Bellevue Chamber Chorus presents ‘Choral Journeys’ at the Theatre LIVE IRISH MUSIC on St. Patrick’s Day March 17, 2009. CHAD COLEMAN, Photo at Meydenbauer Center and Mercer Island Congregational Church This musical excursion takes listeners through the songs of China, India, Spain, Estonia, Scandinavia, Argentina, and the U.S. En route, savor Saturday, 3-24 a potpourri of sacred and secular music from classical to folk, plus, hear the regional Sing-a-long Sound of Music at the Theatre at Meydenbauer Center premiere of a new work by American composer and conductor André Thomas. Get ready to yodel in Bellevue. This is your chance to sing a long to the most successful The Saturday show is at 7:30, located at 11100 NE Sixth St., Bellevue and the Sunday movie musical of all time. This family event encourages audience participation and show is at 3 p.m., 4545 Island Crest Way, Mercer Island, includes subtitles for all the songs. The cost is $17-$62. Groups rates are available. The sing-a-long is 7-10:30 a.m., at 11100 NE Sixth St., Bellevue. 425-450-3810, Saturday, 3-11 Bellevue Youth Symphony Orchestra presents Masterworks Concert II The show will include Dmitri Shostakovich’s “Symphony No. 9” and Arr. Ralph Friday, 3-23 to Sunday 3-25 Ford’s “Video Games Live” in this show of living composer’s work. It includes a KIDSTAGE presents ‘Hot Mess’ at First Stage Theatre pre-concert lecture by KING FM’s Steve Reeder. This play dives headfirst into the whirlwind world of beauty pageants. Behind the glitz 7-10 p.m., 11100 NE Sixth St., Bellevue, and glamour, six girls attempt the impossible: inviting an outsider into their clique and teaching her the tricks of the trade. But will these girls be able to walk the fine line between Saturday, 3-17 courtesy and competition on this cutthroat stage? Exploring the ever-evolving world of Third Annual St. Patty’s Day Dash in Lake Hills teenage girls, “Hot Mess” is a cheeky comedy that paints an in-depth portrait of how young Bring your friends and family for a run on this 5K course, which has been mapped women communicate and behave with each other when the stage lights are off. out on the trails surrounding the Lake Hills area. New this year is a special 1K course The show is at 7:30 p.m. Feb. 23-24 and at 2 p.m., Feb. 25 at 120 Front St. N., Issaquah. for kids. Participants are encouraged to dress up and show their Irish spirit. Awards 425-392-1942 x100, will be given for most spirited and other fun categories. Lucky, the leprechaun, will make a surprise appearance and will be available for photos. Snacks and drinks will be provided after the race. Price: $20 - $55. Souvenir T-shirts are included in the cost and Wednesday, 3-14 to Sunday, 3-25 will be available for pick up two weeks after the event. 8-11 a.m., 15231 Lake Hills Blvd., Bellevue. 425-746-1160, ‘It Shoulda Been You’ a new musical comedy at Village Theatre The bride is Jewish. The groom is Catholic. Her mother is a force of nature, his mother Saturday, 3-17 to Sunday, 3-25 is a tempest in a cocktail shaker. And when the bride’s ex-boyfriend crashes the party, the Pacific Northwest Ballet school presents ‘Snow White’ at McCaw Hall perfect wedding starts to unravel faster than you can whistle “Here Comes the Bride.” Mirror, mirror on the wall, who’s the fairest of them all? Snow White, of course. Cast out Plots are hatched, pacts are made, secrets are exposed – and the sister of the bride is left to of her father’s home, Snow White seeks refuge with seven dwarves. Determined to derail turn a tangled mess into happily ever after. A musical comedy for anyone with parents, “It Snow White’s happiness, the evil Queen repeatedly attempts to harm the poor maiden. Shoulda Been You” is set to shine on the mainstage. The Queen thinks she’s succeeded after Snow White bites a poison apple and falls into Times vary. 303 Front St. N., Issaquah. 425-392-2202, a deep slumber. The Prince sees the sleeping Snow White, falls in love, wakes her, and a grand wedding is planned. Danced by the students of Pacific Northwest Ballet School, Saturday, 3-24 to Sunday, 3-25 “Snow White” is a narrated, hour-long, version of this beloved classic. Running Time: one hour with no intermission. Tickets range from $22 to $67, and lower rates are available for & Friday, 3-30 to Saturday, 3-31 children. Lyric Light Opera of the Northwest presents Times vary. 321 Mercer St., Seattle. 206-441-2424, ‘South Pacific’ at Kirkland Performance Center Set in an island paradise during World War II, two parallel love stories are threatened by the dangers of prejudice and war. Nellie, a spunky nurse from Arkansas, falls in love with Tuesday, 3-20 to Sunday, 3-25 STG Presents the national tour of “Mama Mia” at Paramount Theatre a mature French planter, Emile. Nellie learns that the mother of his children was an island A mother. A daughter. Three possible dads. And a trip down the aisle you’ll never forget. native and, unable to turn her back on the prejudices with which she was raised, refuses More than 45 million people around the world have fallen in love with the characters, Emile’s proposal of marriage. Meanwhile, the strapping Lt. Joe Cable denies himself the story and ABBA music that “Mama Mia” the ultimate feel-good show. Writer Catherine fulfillment of a future with an innocent Tonkinese girl with whom he’s fallen in love out of Johnson’s funny tale unfolds on a Greek island paradise. On the eve of her wedding, a the same fears that haunt Nellie. When Emile is recruited to accompany Joe on a dangerous daughter’s quest to discover the identity of her father brings three men from her mother’s mission that claims Joe’s life, Nellie realizes that life is too short not to seize her own chance past back to the island they last visited 20 years ago. for happiness, thus confronting and conquering her prejudices. The cost is $35-$37. Times vary. 911 Pine St., Seattle. 1-877-784-4849, Times vary. 350 Kirkland Ave., Kirkland . 425.893.9900,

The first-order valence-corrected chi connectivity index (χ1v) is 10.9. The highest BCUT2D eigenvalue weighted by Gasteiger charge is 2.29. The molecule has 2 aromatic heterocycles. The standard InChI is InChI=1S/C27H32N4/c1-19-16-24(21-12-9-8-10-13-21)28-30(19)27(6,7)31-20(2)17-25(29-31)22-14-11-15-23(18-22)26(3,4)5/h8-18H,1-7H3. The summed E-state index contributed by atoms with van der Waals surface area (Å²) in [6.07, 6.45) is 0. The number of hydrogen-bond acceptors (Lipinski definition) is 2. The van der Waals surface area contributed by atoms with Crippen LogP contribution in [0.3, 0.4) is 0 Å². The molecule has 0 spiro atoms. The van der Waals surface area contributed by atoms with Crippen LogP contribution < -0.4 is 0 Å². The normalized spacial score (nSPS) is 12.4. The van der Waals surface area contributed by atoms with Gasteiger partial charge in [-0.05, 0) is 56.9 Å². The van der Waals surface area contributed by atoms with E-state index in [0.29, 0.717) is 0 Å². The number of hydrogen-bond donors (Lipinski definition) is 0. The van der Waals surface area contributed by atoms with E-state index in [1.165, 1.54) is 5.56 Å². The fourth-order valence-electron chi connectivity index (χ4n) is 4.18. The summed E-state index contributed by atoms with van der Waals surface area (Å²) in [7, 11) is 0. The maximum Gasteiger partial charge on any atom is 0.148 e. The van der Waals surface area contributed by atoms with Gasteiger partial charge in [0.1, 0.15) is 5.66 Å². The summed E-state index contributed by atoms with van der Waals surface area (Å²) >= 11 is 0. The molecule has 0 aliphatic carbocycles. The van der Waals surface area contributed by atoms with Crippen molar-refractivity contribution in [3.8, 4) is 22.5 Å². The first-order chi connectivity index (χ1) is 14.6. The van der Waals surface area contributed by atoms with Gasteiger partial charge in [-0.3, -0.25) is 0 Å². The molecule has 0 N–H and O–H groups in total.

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march 2012 | | 19

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March 2012 The Scene  

Arts and entertainment for the Eastside

March 2012 The Scene  

Arts and entertainment for the Eastside